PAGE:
Sequence alignment of the VP1 residues reported to constitute the hydrophobic pocket within the capsid were constructed with the use of CLC sequence viewer (Qiagen). For the HRV-B strains in the test panel, no satisfying explanation could be derived from this alignment that explains the moderate activity (>2 μM) against HRV42 and HRV70 compared to the potent activity (<2 μM) against HRV14 and HRV86 (Additional file 1: Figure S1). Also for the panel of HRV-A strains, no pattern of residues in the hydrophobic pocket could explain the difference in activity (from none against HRV2 and HRV63, moderate against HRV9 and HRV 85, to potent activity against HRV29 and HRV 89) (Additional file 2: Figure S2). The full alignment of HRV-A VP1 proteins revealed an alanine on position 176 (HRV02, FG loop) for the naturally compound-resistant strains, while a serine or threonine was detected for the strains against which moderate activity was observed, and a proline in the most susceptible strains (Fig. 4).
Fig. 4

Sequence alignment of the HRV-A VP1 residues. Alignment was constructed with CLC sequence viewer (Qiagen)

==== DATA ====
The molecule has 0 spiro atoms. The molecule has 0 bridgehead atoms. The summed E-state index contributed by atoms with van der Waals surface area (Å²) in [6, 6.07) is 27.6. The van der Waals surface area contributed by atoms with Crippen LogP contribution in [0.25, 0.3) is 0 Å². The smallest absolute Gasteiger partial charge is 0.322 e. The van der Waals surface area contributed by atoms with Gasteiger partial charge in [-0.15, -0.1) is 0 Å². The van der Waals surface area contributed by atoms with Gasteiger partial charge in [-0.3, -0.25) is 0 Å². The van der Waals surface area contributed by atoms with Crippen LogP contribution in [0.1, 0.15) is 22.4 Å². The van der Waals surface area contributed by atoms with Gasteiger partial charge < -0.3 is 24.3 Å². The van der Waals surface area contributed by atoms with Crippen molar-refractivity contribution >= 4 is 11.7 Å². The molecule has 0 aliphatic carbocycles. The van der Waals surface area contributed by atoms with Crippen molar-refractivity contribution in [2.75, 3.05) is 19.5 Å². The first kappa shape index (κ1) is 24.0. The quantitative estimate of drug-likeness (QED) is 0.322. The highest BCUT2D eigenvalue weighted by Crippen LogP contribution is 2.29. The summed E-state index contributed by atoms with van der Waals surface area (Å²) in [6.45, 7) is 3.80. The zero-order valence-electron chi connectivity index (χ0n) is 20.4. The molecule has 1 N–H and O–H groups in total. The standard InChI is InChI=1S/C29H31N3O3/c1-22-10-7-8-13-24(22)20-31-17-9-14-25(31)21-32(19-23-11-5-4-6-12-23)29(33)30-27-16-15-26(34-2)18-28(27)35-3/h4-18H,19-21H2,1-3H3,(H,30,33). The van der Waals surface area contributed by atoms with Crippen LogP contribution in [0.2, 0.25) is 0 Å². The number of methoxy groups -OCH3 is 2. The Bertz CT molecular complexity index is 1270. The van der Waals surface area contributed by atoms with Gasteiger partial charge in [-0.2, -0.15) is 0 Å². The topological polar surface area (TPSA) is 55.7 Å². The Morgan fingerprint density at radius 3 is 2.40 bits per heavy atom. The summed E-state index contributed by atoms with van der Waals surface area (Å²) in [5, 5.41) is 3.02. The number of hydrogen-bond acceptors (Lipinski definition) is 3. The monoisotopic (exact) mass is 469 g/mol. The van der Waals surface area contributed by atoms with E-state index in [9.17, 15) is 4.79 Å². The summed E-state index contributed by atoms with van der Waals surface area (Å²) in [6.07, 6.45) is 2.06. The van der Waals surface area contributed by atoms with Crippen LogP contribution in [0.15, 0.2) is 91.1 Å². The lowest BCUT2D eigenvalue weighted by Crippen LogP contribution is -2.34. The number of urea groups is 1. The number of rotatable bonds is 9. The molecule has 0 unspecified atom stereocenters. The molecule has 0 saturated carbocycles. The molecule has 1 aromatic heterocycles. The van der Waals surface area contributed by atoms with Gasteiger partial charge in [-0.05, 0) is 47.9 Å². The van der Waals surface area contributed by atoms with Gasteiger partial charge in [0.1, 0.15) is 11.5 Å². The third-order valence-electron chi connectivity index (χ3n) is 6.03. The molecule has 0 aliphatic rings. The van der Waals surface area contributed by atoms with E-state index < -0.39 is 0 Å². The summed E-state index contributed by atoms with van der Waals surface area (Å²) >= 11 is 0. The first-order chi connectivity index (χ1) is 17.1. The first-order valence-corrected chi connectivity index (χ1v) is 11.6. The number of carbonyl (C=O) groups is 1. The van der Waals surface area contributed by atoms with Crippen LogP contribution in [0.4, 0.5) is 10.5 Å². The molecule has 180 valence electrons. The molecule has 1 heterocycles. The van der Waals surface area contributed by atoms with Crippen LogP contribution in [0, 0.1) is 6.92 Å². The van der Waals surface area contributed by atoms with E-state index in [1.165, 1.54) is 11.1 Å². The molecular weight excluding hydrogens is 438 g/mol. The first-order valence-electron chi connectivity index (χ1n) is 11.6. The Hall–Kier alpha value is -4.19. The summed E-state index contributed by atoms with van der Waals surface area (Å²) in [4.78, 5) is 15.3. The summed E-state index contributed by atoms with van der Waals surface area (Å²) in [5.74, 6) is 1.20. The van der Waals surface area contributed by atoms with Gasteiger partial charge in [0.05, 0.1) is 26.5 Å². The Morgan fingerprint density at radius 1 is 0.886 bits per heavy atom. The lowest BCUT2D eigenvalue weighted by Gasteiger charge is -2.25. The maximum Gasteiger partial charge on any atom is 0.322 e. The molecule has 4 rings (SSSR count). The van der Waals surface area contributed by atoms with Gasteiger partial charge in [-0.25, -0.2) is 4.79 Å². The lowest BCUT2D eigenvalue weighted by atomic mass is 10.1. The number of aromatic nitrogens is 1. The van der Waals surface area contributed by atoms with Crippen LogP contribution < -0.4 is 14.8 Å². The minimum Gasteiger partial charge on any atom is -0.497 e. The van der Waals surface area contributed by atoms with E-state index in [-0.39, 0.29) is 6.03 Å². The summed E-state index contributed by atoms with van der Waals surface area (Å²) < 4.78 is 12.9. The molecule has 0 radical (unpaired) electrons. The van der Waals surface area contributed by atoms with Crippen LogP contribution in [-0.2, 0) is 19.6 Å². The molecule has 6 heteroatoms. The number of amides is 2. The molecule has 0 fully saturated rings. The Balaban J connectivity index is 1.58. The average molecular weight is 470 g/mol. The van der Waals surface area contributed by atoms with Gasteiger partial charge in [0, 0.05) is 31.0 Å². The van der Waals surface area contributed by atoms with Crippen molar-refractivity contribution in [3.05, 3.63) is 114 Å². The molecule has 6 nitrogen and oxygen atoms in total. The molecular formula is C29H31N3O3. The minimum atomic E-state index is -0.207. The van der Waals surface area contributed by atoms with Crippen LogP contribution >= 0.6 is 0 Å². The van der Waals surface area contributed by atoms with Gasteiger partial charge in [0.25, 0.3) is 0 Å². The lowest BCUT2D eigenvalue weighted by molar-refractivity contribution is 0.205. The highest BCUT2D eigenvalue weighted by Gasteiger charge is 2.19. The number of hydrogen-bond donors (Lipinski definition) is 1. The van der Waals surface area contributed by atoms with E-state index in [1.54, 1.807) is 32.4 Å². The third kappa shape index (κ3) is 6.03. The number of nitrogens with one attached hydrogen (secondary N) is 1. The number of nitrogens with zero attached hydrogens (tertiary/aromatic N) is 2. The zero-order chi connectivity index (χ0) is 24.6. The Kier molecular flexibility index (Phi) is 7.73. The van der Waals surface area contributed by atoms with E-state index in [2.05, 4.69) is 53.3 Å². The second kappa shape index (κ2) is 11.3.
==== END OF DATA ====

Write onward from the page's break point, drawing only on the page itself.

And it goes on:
The cross-resistance and thermostabilizing studies indicate that the antiviral effect of ca603 is due to a pleconaril-like mechanism of action, i.e. acting as a capsid binder. The pleconaril/HRV14 capsid protein cocrystal structure (PDB id 1NCQ) [13] was used to study the binding mode of ca603. The Plants-proposed [14] ca603 docking pose well resembled the binding mode that was reported for pleconaril with the two derivatives sharing many key interactions. In particular for ca603, we observed that 1) the oxazole ring was stabilized by hydrophobic interactions with Y197 and L106; 2) the alkyl chain formed extensive van der Waals contacts with I104, V188 and V191; 3) the aryl ring established π-interactions with Y152 and Y128; and 4) the ethoxycarbonyl function made hydrophobic interactions mainly with F186 and P174 (Fig. 5). For a better understanding of how the observed mutations induce resistance, the interaction of the compound was also investigated in the context of a model in which the VP1_A150V mutant was introduced. Replacing the alanine at the bottom tip of the cleft with the bulkier valine narrowed the binding pocket, which causes a slight shift in binding mode. It should be noted that this shift did not disrupt the key binding interactions that were observed for wild-type HRV14 (Additional file 3: Figure S3). The modelling results therefore corroborate the biological results (i.e. a decrease in sensitivity but no full resistance) and validate the observed correlation between primary amino acid sequence of the binding site and the observed anti-HRV activity against wild-type and compound-resistant HRV14 variants.